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Parfait samples by pinguino in Osaka, Japan.jpg
Layered Japanese parfait models in Osaka, Japan
Place of originFrance
Serving temperatureFrozen
Main ingredientsSugar, syrup, eggs, cream
French parfait
Layered American parfait in Tokyo, Japan
Jelly of quail, langoustine cream and parfait of foie gras at The Fat Duck

Parfait (/pɑːrˈf/,[1][2] also UK: /ˈpɑːrf/,[3] French: [paʁfɛ] (listen); meaning "perfect") is either of two types of dessert. In France, where the dish originated, parfait is made by boiling cream, egg, sugar and syrup to create a custard-like puree. The American version consists of layers differentiated by the inclusion of such ingredients as granola, nuts, yogurt and liqueurs, topped off with fruits or whipped cream.[4][5] The oldest known recipe dates back to 1894.[6]

Either type is typically served in tall glassware together with a long spoon known as parfait spoon. The classical parfait glass is stemware, with a short stem and a tall slender bowl, often tapered towards the bottom, also used for serving milkshakes.


In France, parfait refers to a frozen dessert made from a base of sugar syrup, egg, and cream.[7] A parfait contains enough fat, sugar, alcohol, and to a lesser extent, air, to allow it to be made by stirring infrequently while freezing, making it possible to create in a home kitchen without specialist equipment. The fat, sugar, alcohol or air interferes with the formation of water crystals, which would otherwise give the ice cream an uncomfortable texture in the mouth. The formation of ice crystals is managed in the making of regular ice cream by agitating the ice cream constantly while it freezes or chemically by adding glycerol. Neither should be necessary when making a high-quality parfait.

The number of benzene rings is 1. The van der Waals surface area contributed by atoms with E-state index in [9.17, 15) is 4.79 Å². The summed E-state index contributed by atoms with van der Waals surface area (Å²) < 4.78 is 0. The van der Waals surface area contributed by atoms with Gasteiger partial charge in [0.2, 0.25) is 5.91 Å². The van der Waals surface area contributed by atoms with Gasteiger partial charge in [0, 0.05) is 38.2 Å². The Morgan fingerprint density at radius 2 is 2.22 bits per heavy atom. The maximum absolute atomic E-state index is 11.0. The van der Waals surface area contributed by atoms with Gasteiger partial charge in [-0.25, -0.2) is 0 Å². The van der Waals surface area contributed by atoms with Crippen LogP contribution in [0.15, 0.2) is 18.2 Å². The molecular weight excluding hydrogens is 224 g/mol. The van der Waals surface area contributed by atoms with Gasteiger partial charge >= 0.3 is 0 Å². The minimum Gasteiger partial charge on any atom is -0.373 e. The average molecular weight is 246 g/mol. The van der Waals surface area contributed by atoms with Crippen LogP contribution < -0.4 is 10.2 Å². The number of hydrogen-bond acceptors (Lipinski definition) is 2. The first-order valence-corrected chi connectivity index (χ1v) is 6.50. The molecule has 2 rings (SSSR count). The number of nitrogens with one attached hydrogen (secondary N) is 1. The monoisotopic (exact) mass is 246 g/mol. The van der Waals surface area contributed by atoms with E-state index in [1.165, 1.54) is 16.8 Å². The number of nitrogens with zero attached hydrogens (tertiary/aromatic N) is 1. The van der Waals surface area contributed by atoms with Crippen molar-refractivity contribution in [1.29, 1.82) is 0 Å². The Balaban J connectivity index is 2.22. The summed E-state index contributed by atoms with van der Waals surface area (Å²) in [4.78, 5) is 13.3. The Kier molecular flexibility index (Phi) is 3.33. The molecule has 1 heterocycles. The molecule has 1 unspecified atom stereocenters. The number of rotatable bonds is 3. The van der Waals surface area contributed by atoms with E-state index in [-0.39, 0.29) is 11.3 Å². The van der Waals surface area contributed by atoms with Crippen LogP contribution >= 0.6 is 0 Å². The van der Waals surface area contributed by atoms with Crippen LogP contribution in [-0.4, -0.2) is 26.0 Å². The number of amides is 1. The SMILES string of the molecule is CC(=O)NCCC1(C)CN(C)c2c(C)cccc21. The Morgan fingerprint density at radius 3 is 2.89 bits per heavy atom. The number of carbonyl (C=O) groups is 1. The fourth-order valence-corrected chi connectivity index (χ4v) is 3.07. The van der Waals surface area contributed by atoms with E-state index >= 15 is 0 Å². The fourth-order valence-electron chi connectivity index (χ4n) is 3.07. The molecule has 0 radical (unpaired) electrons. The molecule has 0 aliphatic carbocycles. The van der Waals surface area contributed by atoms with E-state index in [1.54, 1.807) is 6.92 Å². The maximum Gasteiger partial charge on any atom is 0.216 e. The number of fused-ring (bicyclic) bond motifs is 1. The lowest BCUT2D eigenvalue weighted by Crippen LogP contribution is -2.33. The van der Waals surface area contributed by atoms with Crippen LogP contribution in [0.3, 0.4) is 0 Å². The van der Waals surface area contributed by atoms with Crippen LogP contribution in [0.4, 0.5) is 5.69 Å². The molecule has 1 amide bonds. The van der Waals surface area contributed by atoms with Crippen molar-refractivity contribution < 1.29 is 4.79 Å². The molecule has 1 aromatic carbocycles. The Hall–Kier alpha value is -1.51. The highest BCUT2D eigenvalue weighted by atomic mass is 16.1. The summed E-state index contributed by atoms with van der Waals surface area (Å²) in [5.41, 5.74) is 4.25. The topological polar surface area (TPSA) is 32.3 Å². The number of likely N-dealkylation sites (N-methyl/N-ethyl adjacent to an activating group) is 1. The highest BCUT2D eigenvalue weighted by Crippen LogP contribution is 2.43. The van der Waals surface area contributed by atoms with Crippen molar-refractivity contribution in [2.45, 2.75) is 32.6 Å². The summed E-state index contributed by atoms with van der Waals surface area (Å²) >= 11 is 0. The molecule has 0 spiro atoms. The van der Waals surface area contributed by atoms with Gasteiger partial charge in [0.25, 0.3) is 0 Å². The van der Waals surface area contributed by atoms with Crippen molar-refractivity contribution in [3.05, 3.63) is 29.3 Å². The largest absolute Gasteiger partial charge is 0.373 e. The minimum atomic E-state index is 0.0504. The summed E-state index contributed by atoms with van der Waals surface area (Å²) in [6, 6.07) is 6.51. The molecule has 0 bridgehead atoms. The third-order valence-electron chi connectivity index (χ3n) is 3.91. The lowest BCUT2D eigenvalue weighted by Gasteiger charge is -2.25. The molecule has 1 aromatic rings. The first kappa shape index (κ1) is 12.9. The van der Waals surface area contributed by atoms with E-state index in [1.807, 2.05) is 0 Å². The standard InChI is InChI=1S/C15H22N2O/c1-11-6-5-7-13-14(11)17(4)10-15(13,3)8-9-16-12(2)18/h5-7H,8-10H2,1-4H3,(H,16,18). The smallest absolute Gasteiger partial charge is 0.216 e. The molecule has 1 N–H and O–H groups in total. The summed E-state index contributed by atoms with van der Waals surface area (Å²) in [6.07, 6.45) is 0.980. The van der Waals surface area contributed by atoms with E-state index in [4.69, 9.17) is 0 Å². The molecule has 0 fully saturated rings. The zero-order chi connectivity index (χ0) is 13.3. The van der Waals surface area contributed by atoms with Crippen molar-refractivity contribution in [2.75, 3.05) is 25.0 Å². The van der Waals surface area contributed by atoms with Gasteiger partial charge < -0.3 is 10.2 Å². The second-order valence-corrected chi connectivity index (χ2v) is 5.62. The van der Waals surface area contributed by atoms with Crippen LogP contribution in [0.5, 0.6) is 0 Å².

United Kingdom[edit]

In the United Kingdom, parfait can refer to a very smooth meat paste (or pâté), usually made from liver (chicken or duck) and sweetened with liqueurs.[8]

United States and Canada[edit]

In the United States, parfait refers to either the traditional French-style dessert or to a popular variant, the American parfait, made by layering parfait cream, ice cream, and sometimes fruit. It is usually served in a tall clear glass, but can also be served in a short and stubby glass. The clear glass allows the layers of the dessert to be seen. A topping is usually created with whipped cream, fresh or canned fruit, or liqueurs.[needs verification]

Recent trends in the United States and Canada have introduced parfaits without cream or liqueurs. These are made by simply layering yogurt with granola, nuts, and/or fresh fruits (such as peaches, strawberries, or blueberries).[9][10] This version is sometimes called a yogurt parfait or fruit parfait. Vegan parfaits are also available. [11]

See also[edit]


  1. ^ "PARFAIT". Cambridge English Dictionary. Cambridge University Press. Retrieved 4 July 2019.
  2. ^ "Parfait". Collins English Dictionary. HarperCollins. Retrieved 4 July 2019.
  3. ^ "parfait". Lexico UK English Dictionary. Oxford University Press. Archived from the original on 2020-11-16.
  4. ^ "Parfait".
  5. ^ "Parfait definition". Oxford Dictionaries. Oxford University Press. Archived from the original on January 5, 2017.
  6. ^ "Online Etymology Dictionary". Retrieved 2011-11-24.
  7. ^ (2018-11-25). "The Parfait Dates Back To 1864 As A "Perfect" Frozen Dessert". South Florida Reporter. Retrieved 2021-07-23.
  8. ^ Recipe by Barney Desmazery. "Velvety duck liver parfait recipe - Recipes". BBC Good Food. Retrieved 2011-11-24.
  9. ^ "Yogurt Parfait". General Mills. Retrieved 2018-05-13.
  10. ^ "Fruit 'N Yogurt Parfait: McDonald's Parfait Cup". McDonald's. Retrieved 2018-05-13.
  11. ^ "Vegan Breakfast Parfait". October 12, 2019.

External links[edit]